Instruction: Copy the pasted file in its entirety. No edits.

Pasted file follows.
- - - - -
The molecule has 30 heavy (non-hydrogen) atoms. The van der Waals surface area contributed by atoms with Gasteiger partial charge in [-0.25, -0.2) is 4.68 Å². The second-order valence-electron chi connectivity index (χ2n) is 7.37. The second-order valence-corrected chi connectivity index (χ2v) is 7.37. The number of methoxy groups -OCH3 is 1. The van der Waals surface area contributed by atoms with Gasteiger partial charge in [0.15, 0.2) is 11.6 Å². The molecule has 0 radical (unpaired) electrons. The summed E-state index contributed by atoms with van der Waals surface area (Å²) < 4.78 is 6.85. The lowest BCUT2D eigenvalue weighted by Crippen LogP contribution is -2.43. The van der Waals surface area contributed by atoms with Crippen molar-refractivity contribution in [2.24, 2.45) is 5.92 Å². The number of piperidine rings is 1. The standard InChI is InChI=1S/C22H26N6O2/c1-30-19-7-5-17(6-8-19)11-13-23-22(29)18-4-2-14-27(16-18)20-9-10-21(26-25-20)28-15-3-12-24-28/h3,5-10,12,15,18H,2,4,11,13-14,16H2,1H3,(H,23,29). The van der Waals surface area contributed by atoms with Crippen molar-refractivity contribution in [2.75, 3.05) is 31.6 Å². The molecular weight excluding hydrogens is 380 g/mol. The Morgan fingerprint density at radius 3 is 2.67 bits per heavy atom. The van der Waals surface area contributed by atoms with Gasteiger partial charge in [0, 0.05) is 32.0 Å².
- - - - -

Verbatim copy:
The molecule has 30 heavy (non-hydrogen) atoms. The van der Waals surface area contributed by atoms with Gasteiger partial charge in [-0.25, -0.2) is 4.68 Å². The second-order valence-electron chi connectivity index (χ2n) is 7.37. The second-order valence-corrected chi connectivity index (χ2v) is 7.37. The number of methoxy groups -OCH3 is 1. The van der Waals surface area contributed by atoms with Gasteiger partial charge in [0.15, 0.2) is 11.6 Å². The molecule has 0 radical (unpaired) electrons. The summed E-state index contributed by atoms with van der Waals surface area (Å²) < 4.78 is 6.85. The lowest BCUT2D eigenvalue weighted by Crippen LogP contribution is -2.43. The van der Waals surface area contributed by atoms with Crippen molar-refractivity contribution in [2.24, 2.45) is 5.92 Å². The number of piperidine rings is 1. The standard InChI is InChI=1S/C22H26N6O2/c1-30-19-7-5-17(6-8-19)11-13-23-22(29)18-4-2-14-27(16-18)20-9-10-21(26-25-20)28-15-3-12-24-28/h3,5-10,12,15,18H,2,4,11,13-14,16H2,1H3,(H,23,29). The van der Waals surface area contributed by atoms with Crippen molar-refractivity contribution in [2.75, 3.05) is 31.6 Å². The molecular weight excluding hydrogens is 380 g/mol. The Morgan fingerprint density at radius 3 is 2.67 bits per heavy atom. The van der Waals surface area contributed by atoms with Gasteiger partial charge in [0, 0.05) is 32.0 Å².